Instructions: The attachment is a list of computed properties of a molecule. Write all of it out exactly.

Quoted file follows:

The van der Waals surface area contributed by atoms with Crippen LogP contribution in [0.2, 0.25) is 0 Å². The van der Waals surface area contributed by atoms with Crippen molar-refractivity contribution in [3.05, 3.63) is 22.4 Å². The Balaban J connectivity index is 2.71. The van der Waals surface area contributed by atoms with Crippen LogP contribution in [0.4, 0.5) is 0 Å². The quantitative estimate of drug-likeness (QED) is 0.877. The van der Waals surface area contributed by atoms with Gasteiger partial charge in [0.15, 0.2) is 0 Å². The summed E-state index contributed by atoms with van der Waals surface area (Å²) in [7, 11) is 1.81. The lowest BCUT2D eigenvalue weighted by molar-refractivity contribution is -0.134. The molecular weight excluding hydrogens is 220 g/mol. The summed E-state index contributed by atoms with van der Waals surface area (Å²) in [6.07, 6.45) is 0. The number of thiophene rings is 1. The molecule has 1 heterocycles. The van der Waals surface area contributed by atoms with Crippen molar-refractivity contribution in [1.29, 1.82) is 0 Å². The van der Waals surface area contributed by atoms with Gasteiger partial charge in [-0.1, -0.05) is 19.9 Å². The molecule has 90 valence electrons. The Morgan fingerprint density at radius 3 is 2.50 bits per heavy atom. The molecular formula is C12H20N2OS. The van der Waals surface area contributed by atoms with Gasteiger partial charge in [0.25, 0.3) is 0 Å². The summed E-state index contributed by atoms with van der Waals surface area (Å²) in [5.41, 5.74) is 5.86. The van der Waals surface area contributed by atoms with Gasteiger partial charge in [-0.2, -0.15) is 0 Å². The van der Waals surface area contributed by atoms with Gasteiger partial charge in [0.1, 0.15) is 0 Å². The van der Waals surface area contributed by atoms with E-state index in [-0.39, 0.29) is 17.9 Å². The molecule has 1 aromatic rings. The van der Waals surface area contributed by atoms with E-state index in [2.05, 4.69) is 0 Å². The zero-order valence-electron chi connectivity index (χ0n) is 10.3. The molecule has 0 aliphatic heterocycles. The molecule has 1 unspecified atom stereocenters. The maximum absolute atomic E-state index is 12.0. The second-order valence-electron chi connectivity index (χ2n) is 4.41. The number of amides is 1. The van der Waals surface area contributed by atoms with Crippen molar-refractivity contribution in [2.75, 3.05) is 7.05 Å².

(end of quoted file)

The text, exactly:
The van der Waals surface area contributed by atoms with Crippen LogP contribution in [0.2, 0.25) is 0 Å². The van der Waals surface area contributed by atoms with Crippen molar-refractivity contribution in [3.05, 3.63) is 22.4 Å². The Balaban J connectivity index is 2.71. The van der Waals surface area contributed by atoms with Crippen LogP contribution in [0.4, 0.5) is 0 Å². The quantitative estimate of drug-likeness (QED) is 0.877. The van der Waals surface area contributed by atoms with Gasteiger partial charge in [0.15, 0.2) is 0 Å². The summed E-state index contributed by atoms with van der Waals surface area (Å²) in [7, 11) is 1.81. The lowest BCUT2D eigenvalue weighted by molar-refractivity contribution is -0.134. The molecular weight excluding hydrogens is 220 g/mol. The summed E-state index contributed by atoms with van der Waals surface area (Å²) in [6.07, 6.45) is 0. The number of thiophene rings is 1. The molecule has 1 heterocycles. The van der Waals surface area contributed by atoms with Crippen molar-refractivity contribution in [1.29, 1.82) is 0 Å². The van der Waals surface area contributed by atoms with Gasteiger partial charge in [-0.1, -0.05) is 19.9 Å². The molecule has 90 valence electrons. The Morgan fingerprint density at radius 3 is 2.50 bits per heavy atom. The molecular formula is C12H20N2OS. The van der Waals surface area contributed by atoms with Gasteiger partial charge in [0.25, 0.3) is 0 Å². The summed E-state index contributed by atoms with van der Waals surface area (Å²) in [5.41, 5.74) is 5.86. The van der Waals surface area contributed by atoms with Gasteiger partial charge in [-0.2, -0.15) is 0 Å². The van der Waals surface area contributed by atoms with Gasteiger partial charge in [0.1, 0.15) is 0 Å². The van der Waals surface area contributed by atoms with E-state index in [-0.39, 0.29) is 17.9 Å². The molecule has 1 aromatic rings. The van der Waals surface area contributed by atoms with E-state index in [2.05, 4.69) is 0 Å². The zero-order valence-electron chi connectivity index (χ0n) is 10.3. The molecule has 0 aliphatic heterocycles. The molecule has 1 unspecified atom stereocenters. The maximum absolute atomic E-state index is 12.0. The second-order valence-electron chi connectivity index (χ2n) is 4.41. The number of amides is 1. The van der Waals surface area contributed by atoms with Crippen molar-refractivity contribution in [2.75, 3.05) is 7.05 Å².